We used the dates on which participants returned to pre-injury work status and/or had no disability and/or had no pain to construct survival curves. The survival curves were used to describe the prognosis of participants with non-specific low back pain presenting to primary care practitioners. Median survival time (days to recovery) was determined for each of the three recovery measures individually and for attainment of all three recovery measures.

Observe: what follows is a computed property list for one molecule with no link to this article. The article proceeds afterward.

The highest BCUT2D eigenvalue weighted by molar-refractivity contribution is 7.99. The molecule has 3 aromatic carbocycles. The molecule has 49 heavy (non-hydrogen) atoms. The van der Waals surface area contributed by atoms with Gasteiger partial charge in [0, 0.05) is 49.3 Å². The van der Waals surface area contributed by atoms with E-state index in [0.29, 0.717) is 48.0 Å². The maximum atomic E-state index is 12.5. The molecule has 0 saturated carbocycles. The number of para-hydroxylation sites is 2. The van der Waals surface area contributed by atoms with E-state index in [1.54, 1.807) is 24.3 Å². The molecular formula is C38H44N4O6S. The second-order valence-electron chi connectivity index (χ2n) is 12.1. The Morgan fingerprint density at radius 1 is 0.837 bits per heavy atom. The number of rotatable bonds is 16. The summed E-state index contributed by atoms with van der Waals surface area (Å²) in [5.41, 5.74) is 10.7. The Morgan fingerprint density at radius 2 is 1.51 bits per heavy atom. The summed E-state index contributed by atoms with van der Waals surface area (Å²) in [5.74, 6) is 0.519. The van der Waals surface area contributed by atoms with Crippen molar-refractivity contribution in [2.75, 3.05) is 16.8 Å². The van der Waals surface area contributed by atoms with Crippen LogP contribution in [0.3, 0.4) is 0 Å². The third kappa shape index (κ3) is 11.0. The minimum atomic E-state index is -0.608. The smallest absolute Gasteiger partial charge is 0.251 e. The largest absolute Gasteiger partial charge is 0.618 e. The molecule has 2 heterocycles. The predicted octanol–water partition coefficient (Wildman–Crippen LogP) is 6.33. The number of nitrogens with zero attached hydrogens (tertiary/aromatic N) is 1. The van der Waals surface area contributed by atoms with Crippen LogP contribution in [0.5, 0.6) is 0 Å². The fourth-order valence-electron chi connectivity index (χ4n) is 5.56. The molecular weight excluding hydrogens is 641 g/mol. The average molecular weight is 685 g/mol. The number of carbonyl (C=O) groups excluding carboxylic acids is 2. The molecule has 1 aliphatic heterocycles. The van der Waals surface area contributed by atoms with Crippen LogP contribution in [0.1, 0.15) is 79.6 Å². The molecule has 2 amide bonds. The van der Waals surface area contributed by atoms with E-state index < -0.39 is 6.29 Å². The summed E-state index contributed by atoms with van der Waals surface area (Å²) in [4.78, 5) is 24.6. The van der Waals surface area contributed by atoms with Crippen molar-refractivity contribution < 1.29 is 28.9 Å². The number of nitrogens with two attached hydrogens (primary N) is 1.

We used Cox regression to identify the independent associations between the seven factors and the time to complete recovery from acute low back pain. Firstly, we carried out a univariate analysis to test for an association between each individual variable and time to recovery (see bmj.com). Variables with significant association (P<0.10) were retained as components of their seven factors. If any of the seven factors had no variables significantly associated with time to recovery, it was excluded from further analyses. Participants’ age, sex, intensity of low back pain, and level of interference with function at baseline were considered to be prognostic covariates and were forced into the multivariate analysis. A forward selection procedure was used to sequentially add factors to the model. At each step the factor with the greatest additional explanatory value was added to the model. Factors that did not add significantly to the model were excluded from further analyses. All analyses were performed with SPSS for Windows version 14.0 (SPSS, Chicago, IL).